Psychotropic Agents

Part I: Antipsychotics and Antidepressants

  • F. Hoffmeister
  • G. Stille

Part of the Handbook of Experimental Pharmacology book series (HEP, volume 55 / 1)

Table of contents

  1. Front Matter
    Pages I-XXIV
  2. Antipsychotics Chemistry (Structure and Effectiveness)

    1. Front Matter
      Pages 1-1
    2. J. Schmutz, C. W. Picard
      Pages 3-26
    3. P. A. J. Janssen, W. F. M. van Bever
      Pages 27-41
    4. H. J. Bein
      Pages 43-58
    5. A. Randrup, B. Kjellberg, E. Schiørring, J. Schell-Krüger, R. Fog, I. Munkvad
      Pages 97-110
    6. G. Bartholini, K. G. Lloyd
      Pages 193-212
    7. M. Ackenheil
      Pages 213-223
    8. F. Leuschner, W. Neumann, R. Hempel
      Pages 225-265
    9. B. Müller-Oerlinghausen
      Pages 267-285
    10. U. Breyer-Pfaff
      Pages 287-304
    11. F. G. Sulman, Y. Givant
      Pages 337-348
  3. Antidepressants Chemistry (Structure and Effectiveness)

    1. Front Matter
      Pages 349-349
    2. F. J. Zeelen
      Pages 351-368
    3. N. S. Kline, T. B. Cooper
      Pages 369-397

About this book

Introduction

The volumes on "psychotropic substances" in the Handbook of Experimental Phar­ macology series clearly show that the classical concept of this discipline has become too narrow in recent years. For instance, what substances are psychotropic is determined not by the criteria of the animal trial, i.e. by experimental pharmacology, but by their action on the psy­ che, which in the final analysis is only accessible to us in man. Psychotropic substances force experimental pharmacology (and thus also this Handbook) outside its tradition­ allimits, which have essentially depended on animal studies. The antipsychotics and antidepressants were not discovered in animal ex­ periments, but by chance (or more precisely, by clinical empiricism). Experienced psy­ chiatrists trained in the observation of patients recognised the efficacy of drugs, the beneficial effect of which nobody had dreamed of before: DELAY and DENICKER in the case of chlorpormazine, KLINE in the case of the monoamine oxidase inhibitors and KUHN in the case of imipramine. It was only after these discoveries that the pharma­ cologists developed experimental models of the psychoses in animal experiments. However, even today we still do not know with certainty which of the effects shown in animals is relevant for the clinical effect despite the vast abundance of individual investigations. For many years, this uncertainty led to the testing of antipsychotics (e.g. of the neuroleptic type) in models which actually produced the undesired effects.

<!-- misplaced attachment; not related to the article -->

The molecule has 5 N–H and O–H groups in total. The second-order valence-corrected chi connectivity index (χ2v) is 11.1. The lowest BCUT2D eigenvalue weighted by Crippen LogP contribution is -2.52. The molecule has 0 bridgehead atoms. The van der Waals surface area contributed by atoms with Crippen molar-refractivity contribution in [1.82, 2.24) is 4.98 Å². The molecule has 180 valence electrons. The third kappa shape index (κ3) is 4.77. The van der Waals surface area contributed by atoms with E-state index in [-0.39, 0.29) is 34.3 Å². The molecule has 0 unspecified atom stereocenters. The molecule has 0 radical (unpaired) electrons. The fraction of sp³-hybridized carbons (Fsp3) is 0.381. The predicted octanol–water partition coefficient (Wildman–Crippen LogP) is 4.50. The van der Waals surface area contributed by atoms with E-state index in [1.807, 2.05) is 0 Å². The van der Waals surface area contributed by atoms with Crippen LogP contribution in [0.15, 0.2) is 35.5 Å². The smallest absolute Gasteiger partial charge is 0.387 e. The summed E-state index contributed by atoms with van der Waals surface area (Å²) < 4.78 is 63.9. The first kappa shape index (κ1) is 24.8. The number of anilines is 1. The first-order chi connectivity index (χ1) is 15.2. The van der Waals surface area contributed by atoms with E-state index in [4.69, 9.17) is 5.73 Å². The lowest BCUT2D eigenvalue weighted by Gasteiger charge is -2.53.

Keywords

Acetylcholin Biotransformation Butyrophenone Diphenylbutylpiperidine Insulin Phenothiazine Rauwolfia Serotonin Thioxanthene analgesics chemistry pharmacokinetics pharmacology psychosis toxicology

Editors and affiliations

  • F. Hoffmeister
    • 1
  • G. Stille
    • 2
  1. 1.Institut für PharmakologieBayer AGWuppertal 1Germany
  2. 2.Institut für Arzneimittel des BundesgesundheitsamtesBerlin 30Germany

Bibliographic information

  • DOI https://doi.org/10.1007/978-3-642-67538-6
  • Copyright Information Springer-Verlag Berlin Heidelberg 1980
  • Publisher Name Springer, Berlin, Heidelberg
  • eBook Packages Springer Book Archive
  • Print ISBN 978-3-642-67540-9
  • Online ISBN 978-3-642-67538-6
  • Series Print ISSN 0171-2004
  • About this book
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